• We must remember that the entire Cuban corruption spectrum is a long fuzzy grey path covering acts from the government official that expects some under the table payment to do anything to the farmer who shortchanges the amount of his crop that should be sold to the government at the subsidy price and sells more direct to the public at the market price. Depending on where we stand some part of this spectrum is bad and some is good. It is too easy for someone like Comptroller, Gladys Bejerano Portela to classify everything as bad while the lady shopping for tomatoes in the street sees a part of it as necessary.

    Possibly the worse corrupter of all is the government’s fiscal authorities who internally use different CUC / CUP exchange rates to insure their economic analysis always result in supporting the governments predetermined desired actions. That is a matter of 5 minus 3 is not 2 but whatever number you want it to be. Only in Cuban government accounting can a bureaucrat contend that selling a product for 20 CUP that costs 2 CUC to buy will result in a 18 CUP profit.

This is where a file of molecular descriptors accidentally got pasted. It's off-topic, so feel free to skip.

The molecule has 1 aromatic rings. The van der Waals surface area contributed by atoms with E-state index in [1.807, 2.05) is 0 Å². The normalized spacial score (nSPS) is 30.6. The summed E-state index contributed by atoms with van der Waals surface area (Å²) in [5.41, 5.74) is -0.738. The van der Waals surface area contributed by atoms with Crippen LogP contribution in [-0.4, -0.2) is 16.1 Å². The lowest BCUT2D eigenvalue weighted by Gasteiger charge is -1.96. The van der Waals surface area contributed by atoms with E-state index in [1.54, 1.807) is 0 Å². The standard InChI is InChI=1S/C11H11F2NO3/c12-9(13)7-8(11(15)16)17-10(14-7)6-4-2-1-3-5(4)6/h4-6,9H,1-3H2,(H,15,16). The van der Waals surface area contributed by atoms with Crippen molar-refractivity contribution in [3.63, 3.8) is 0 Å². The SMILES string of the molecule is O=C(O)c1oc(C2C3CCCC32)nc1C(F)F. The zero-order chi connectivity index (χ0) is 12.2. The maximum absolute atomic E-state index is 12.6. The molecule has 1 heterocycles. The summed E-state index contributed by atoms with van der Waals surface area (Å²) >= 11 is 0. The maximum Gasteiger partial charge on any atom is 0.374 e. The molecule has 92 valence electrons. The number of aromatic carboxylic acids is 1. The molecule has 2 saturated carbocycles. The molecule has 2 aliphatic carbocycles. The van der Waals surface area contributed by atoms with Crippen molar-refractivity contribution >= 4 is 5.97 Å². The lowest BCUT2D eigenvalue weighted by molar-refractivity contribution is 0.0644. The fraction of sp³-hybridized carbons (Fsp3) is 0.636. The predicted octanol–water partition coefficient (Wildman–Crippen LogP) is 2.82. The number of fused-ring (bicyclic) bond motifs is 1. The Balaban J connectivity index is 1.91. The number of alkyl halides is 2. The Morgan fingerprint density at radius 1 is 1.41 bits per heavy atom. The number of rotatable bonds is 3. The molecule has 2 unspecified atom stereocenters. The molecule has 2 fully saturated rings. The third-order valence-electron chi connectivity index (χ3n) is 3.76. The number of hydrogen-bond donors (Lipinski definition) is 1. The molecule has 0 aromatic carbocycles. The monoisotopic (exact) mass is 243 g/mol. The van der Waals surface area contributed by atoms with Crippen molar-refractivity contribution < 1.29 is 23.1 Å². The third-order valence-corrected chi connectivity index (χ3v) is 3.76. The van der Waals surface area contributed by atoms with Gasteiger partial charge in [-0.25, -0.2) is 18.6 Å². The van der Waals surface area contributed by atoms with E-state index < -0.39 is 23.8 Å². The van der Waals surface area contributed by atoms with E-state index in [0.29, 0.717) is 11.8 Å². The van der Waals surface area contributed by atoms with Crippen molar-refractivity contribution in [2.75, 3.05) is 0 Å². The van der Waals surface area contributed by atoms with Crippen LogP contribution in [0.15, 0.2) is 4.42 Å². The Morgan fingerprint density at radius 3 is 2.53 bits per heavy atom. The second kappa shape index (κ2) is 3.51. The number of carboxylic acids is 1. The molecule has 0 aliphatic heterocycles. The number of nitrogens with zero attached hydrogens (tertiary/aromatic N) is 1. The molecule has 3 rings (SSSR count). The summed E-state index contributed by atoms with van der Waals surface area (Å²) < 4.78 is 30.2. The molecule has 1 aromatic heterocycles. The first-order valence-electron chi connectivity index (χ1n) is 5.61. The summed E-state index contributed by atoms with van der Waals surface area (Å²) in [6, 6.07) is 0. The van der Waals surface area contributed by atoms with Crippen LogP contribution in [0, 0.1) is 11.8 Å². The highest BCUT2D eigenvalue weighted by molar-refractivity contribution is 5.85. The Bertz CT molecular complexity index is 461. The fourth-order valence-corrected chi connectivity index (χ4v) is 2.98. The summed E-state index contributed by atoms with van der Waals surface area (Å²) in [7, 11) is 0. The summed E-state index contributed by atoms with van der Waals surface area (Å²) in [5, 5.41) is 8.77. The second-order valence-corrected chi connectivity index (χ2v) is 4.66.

While fixing to corruption process is necessary, the process of doing so causes short term pain because of disruption of normally functioning activities. Cubans survive today using bastardized processes that function, just not very efficiently. But tearing down those processes to rebuild them to function more efficiently is painful. Just like road improvements. The question is how much more short term pain can the Cuban people endure for the sake of long term benefit.

  • Public sector corruption is a part of the DNA in Cuba. Virtually nothing is accomplished without “a little grease” for public officials involved in the process. Low salaries are the primary reason bribery and corruption is so widespread. Other reasons include a lack of transparency and minimal accountability. Nothing less than a top to bottom reworking of the system will eradicate this costly lag on the failed Castro dictatorship.